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When the One Hundred and Twenty-fifth and Sixty-fourth Ohio advanced to the copse in the open field, I ordered Colonel Opdyke to line the southern side of the copse with skirmishers, with a view to annoying and delaying the progress of the enemy. As he advanced he inclined to his left, evidently with the intention of outflanking my line and turning my right. This movement of the enemy made it necessary I should gain a position in which I could form a shorter and more compact line, in which my right would be more protected by natural obstacles. I accordingly retired my little command to a narrow and short ridge which shoots out nearly at right angles as a spur from the general ridge, which is parallel to the Rossville and Lafayette road. The short and narrow ridge extends athwart the valley in nearly an east and west course.

The abprutness of the declivity on either side of it almost gives to this ridge the quality of a natural parapet. Troops holding it could load and fire behind, out of reach of the enemy's fire, and then advance to the crest of it to deliver a plunging fire on the fore.

In addition, there was a moral effect in its command over the ground south of it, which inspired the courage of the troops holding it. Here I determined to make an obstinate and determined stand. When General Brannan's right was turned, (by the opening of the gap in our lines, by the movement of my division to support General Reynolds,) he had been compelled to fall back to the general ridge in closing on the west, the valley in which the great battle was fought, which ridge, as already remarked, runs nearly parallel with the Rossville and Lafayette road. When I took position in the narrow ridge, extending partially across the valley, with Harker's brigade, General Brannan formed his command on my right, and higher up on the main ridge, thus giving to our united lines something of the shape of an irregular crescent, with the concavity towards the enemy. This disposition gave us a converging fire on the attacking columns. When my arrangements in this position were concluded, it was probably one P. M., or a little after. The enemy did not leave us long in the quiet possession of our new position. Soon a most obstinate and determined attack was made, which was handsomely repulsed. Similar attacks were continued at intervals throughout the entire afternoon.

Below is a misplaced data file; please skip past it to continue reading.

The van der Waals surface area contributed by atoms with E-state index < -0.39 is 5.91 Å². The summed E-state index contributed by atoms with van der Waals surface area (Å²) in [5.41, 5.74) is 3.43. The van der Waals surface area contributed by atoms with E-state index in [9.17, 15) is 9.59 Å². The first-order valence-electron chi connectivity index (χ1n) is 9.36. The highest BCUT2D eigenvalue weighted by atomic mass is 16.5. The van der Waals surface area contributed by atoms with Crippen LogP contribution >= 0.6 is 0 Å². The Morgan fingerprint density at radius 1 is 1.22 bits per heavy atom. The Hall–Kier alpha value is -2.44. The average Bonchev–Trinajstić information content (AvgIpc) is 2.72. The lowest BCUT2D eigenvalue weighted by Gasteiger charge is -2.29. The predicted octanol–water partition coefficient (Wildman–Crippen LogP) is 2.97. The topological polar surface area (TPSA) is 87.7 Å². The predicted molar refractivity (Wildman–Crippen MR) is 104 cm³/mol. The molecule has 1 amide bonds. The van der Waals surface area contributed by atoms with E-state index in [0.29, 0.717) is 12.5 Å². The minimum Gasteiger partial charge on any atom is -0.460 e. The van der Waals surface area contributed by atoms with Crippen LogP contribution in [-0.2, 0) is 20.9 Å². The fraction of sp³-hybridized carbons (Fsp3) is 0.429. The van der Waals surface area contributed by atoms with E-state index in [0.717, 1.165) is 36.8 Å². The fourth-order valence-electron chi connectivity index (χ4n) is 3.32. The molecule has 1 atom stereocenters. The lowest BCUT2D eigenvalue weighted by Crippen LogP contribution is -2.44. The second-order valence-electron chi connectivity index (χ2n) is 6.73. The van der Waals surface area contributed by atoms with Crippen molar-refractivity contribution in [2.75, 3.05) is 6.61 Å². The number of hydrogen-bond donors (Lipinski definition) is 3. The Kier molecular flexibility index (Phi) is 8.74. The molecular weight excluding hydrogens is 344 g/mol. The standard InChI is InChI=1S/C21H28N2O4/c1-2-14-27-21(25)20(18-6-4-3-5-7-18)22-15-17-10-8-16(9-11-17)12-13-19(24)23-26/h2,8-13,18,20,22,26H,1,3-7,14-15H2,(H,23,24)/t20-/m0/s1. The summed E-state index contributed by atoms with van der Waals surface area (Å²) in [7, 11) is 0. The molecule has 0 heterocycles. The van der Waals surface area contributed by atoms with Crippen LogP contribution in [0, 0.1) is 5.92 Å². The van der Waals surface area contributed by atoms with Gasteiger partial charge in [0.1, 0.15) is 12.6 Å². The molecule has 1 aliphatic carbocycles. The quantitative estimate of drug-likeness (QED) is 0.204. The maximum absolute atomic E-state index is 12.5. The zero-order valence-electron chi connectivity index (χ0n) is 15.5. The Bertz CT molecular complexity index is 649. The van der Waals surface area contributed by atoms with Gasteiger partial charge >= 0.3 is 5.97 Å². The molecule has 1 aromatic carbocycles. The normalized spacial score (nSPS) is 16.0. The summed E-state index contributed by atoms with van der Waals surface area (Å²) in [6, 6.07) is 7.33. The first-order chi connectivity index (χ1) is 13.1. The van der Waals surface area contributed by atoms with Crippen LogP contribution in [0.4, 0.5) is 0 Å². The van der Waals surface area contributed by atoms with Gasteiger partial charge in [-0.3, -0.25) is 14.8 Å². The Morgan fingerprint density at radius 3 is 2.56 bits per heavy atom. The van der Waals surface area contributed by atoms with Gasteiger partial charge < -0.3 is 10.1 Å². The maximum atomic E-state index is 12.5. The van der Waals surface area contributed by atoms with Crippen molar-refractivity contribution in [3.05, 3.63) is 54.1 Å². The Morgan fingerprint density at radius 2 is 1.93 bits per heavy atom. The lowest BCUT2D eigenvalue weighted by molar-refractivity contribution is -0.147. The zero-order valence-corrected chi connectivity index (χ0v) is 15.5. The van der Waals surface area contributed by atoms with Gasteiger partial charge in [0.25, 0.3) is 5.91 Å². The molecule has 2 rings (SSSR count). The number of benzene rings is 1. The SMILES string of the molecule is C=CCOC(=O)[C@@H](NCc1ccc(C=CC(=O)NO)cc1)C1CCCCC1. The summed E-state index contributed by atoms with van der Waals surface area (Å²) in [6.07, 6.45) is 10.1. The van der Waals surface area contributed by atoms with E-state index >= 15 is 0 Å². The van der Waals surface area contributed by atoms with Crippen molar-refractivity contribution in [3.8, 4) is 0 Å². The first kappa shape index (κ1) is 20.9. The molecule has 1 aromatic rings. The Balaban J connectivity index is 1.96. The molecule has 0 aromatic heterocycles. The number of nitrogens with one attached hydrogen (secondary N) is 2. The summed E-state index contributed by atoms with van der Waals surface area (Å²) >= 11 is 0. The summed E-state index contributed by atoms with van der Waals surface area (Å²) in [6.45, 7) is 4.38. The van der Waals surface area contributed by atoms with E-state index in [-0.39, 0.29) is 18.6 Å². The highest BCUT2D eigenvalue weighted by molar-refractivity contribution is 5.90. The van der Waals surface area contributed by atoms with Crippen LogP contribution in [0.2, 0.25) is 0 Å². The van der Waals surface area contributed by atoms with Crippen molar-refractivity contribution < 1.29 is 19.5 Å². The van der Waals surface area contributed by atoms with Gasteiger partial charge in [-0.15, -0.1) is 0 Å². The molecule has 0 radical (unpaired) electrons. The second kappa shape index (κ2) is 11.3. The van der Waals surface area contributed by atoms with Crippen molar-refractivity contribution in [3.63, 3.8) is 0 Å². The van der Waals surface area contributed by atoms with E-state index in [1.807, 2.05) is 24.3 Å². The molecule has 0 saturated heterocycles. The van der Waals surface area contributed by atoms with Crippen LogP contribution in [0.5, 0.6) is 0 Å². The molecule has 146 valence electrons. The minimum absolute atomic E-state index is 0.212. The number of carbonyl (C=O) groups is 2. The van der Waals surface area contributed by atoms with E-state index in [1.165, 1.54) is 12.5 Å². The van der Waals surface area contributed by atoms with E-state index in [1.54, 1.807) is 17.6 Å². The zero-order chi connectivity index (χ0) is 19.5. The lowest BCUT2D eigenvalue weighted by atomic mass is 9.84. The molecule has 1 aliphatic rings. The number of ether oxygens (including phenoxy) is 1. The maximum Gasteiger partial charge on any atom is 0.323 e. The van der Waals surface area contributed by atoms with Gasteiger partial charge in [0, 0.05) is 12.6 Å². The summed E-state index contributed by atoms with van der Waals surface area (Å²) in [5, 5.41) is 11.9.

To describe each one in detail would be unnecessary, and only add useless prolixity to my report. But I deem it proper to signalize one of these attacks specially. It occurred about four o'clock, and lasted about thirty minutes. It was unquestionably the most terrific musketry duel I have ever witnessed. Harker's brigade was formed in two lines. The regiments were advanced to the crest of the ridge alternately, and delivered their fire by volley at the command, retiring a few paces behind it, after firing, to reload.

The continued roar of the very fiercest musketry fire inspired a sentiment of grandeur, in which the awful and the sublime were intermingled. But the enemy were repulsed in this fierce attack, and the crest of the ridge was still in our possession.